• Cyber defenses have improved, but DOD systems are still at risk: Reported in Defense Systems, “Although the Defense Department has enhanced its cyber capabilities, adversaries are improving their attacks faster than defenders are shoring up their systems, a Pentagon watchdog said. According to the results of 50 cybersecurity assessments of combatant commands and the military services by the Office of the Director, Operational Test and Evaluation, DOD missions and systems continued to be at risk of cyber intrusions, despite improvements in network defenses.” NextGov, referencing the same report, also said, “A lack of tough cyber operators to play the role of adversary is leaving U.S. cyber defenders unprepared for today’s real-world threats, according to the Pentagon’s Office of the Director of Operational Test & Evaluation. The service branches have too few red teams, the groups of U.S. troops, employees, and contractors who play the bad guys and test Defense Department networks for cyber vulnerabilities.”
  • Agencies: We Have Enough Tech, We Need More Cyber Pros: Reported in NextGov, “Federal agencies have the tech they need to defend against cyberattacks but not enough staff to keep their networks and assets safe, according to a recent survey. […] While almost half of those polled said their agency isn’t ‘fully prepared’ for an attack, 84 percent said their tech is on par or more advanced than that used by Silicon Valley. That said, 48 percent of those polled said they don’t have the staff to protect their agencies.”
  • Feds ahead in DMARC adoption: Reported in GCN, “Eighty percent of 1,300-plus U.S. federal domains now publish Domain-based Message Authentication, Reporting and Conformance records, considered a crucial first step in identifying false or impersonated email addresses, according to new research conducted by cybersecurity company VailMail…”
  • NIST narrows field of post-quantum crypto contenders: Reported in GCN, “[NIST] plans to supplement or replace three standards considered most vulnerable to a quantum attack: FIPS 186-4 -- which specifies the suite of algorithms to use to generate digital signatures -- NIST SP 800-56A and NIST SP 800-56B – which both relate to establishing keys used in public-key cryptography.”

Cybersecurity Reports and Surveys Roundup

We’ve rounded up a few of the best cybersecurity reports and surveys released last week:

  • Evaluating the biggest cyber threats to the electric power sector: Reported in Help Net Security, “A new Deloitte Global report, ‘Managing cyber risk in the electric power sector,’ evaluates the biggest cyberthreats to the electric power sector and suggests how companies can manage these risks. The electric power sector faces a rapidly evolving cyberthreat landscape – the sophistication and frequency of attacks are increasing, and the number of threat actors are growing. In fact, energy is one of the top three sectors targeted by cyberattacks in the United States.”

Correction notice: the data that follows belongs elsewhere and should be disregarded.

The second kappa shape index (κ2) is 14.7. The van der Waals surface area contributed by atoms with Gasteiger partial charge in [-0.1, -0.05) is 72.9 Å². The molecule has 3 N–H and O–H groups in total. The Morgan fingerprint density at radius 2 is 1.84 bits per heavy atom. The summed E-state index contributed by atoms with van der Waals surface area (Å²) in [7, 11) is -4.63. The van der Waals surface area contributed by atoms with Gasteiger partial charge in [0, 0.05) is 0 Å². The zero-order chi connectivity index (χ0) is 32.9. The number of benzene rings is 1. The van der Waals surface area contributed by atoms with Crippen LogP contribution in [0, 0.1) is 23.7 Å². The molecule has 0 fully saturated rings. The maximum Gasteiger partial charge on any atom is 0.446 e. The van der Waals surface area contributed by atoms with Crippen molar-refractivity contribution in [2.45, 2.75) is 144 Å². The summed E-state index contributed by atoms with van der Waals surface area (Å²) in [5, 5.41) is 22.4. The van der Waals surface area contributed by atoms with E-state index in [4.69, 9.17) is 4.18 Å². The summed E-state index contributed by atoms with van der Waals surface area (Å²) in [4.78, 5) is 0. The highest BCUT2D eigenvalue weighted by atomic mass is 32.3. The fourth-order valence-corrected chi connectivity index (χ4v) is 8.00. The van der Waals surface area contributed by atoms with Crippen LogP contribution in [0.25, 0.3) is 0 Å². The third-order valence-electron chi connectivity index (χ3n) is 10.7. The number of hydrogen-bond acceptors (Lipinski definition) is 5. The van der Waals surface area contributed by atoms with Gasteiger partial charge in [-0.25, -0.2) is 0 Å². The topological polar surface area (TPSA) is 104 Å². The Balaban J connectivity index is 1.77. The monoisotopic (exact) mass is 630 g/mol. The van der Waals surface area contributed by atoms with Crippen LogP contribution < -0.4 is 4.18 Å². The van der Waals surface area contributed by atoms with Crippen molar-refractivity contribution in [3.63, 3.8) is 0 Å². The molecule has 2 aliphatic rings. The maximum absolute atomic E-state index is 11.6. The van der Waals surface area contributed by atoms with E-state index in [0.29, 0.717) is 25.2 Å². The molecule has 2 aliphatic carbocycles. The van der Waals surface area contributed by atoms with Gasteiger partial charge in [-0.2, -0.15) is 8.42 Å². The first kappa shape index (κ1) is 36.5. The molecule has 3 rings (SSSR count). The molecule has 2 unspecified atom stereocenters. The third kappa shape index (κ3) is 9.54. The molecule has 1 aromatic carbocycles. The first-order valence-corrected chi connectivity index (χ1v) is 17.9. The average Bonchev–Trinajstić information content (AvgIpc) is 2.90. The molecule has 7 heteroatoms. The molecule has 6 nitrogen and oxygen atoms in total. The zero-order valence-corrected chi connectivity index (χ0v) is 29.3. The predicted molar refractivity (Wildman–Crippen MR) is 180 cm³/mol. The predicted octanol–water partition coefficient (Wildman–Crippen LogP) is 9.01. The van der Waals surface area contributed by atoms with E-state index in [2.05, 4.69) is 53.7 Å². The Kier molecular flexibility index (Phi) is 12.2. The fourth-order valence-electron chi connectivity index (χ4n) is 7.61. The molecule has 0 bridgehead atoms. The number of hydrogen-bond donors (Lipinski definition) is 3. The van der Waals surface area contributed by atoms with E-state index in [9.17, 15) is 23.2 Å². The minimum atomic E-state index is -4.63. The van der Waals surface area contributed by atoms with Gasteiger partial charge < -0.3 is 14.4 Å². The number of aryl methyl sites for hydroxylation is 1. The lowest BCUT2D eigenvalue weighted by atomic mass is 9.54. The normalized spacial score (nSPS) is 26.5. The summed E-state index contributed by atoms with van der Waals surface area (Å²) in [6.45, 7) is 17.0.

• You've been breached: Hackers stole nearly half a billion personal records in 2018: Reported on NBC News, “Hackers stole nearly 447 million consumer records containing sensitive personal information last year, according to the 2018 End-of-Year Data Breach Report from the Identity Theft Resource Center. That’s a jump of 126 percent from 2017 (when roughly 198 million sensitive records were stolen) and a new record for the number of compromised files in a single year.”
  • The $5.2 Trillion Price Tag of Cybercrime: Reported in Entrepreneur, “[In] the next five years, companies across the world could incur US$5.2 trillion in additional costs and lost revenue owing to cyberattacks, according to a new report from management consulting company Accenture. The ‘Securing the Digital Economy: Reinventing the Internet for Trust’ report says dependency on complex Internet-enabled business models is outpacing the ability to introduce adequate safeguards that protect critical assets.”
  • Over 90% Of Adults Put Their Personal Data At Risk, Increasing Chances Of Identity Theft: Reported in Forbes, “A recent study conducted by CreditCards.com found that more than 9 in 10 (92%) U.S. adults have been guilty of at least one risky data security behavior in the past year. […] More than 8 in 10 (82%) have reused online passwords, including 61% who use the same password at least half of the time and 22% who always do.”
  • Malicious URLs outnumbered attachments in emails 3 to 1 last year: Reported in TechRepublic, “Hackers are relying substantially more on malicious URLs than email attachments in the course of committing crimes, according to ProofPoint's Quarterly Threat Report for Q4 2018, published Thursday. Despite that trend, Q4 2018 saw a jump in malicious attachments as well, particularly in late October, with a decline in URLs at the same time.”
  • Auto engineers warn your car might be easier to hack than you think: Reported in CNBC, “Some 84 percent of security professionals and auto engineers surveyed worry that automakers aren't keeping pace with the rapidly changing security threats. Some 63 percent of respondents said they test less than half of hardware, software and other technologies for vulnerabilities.”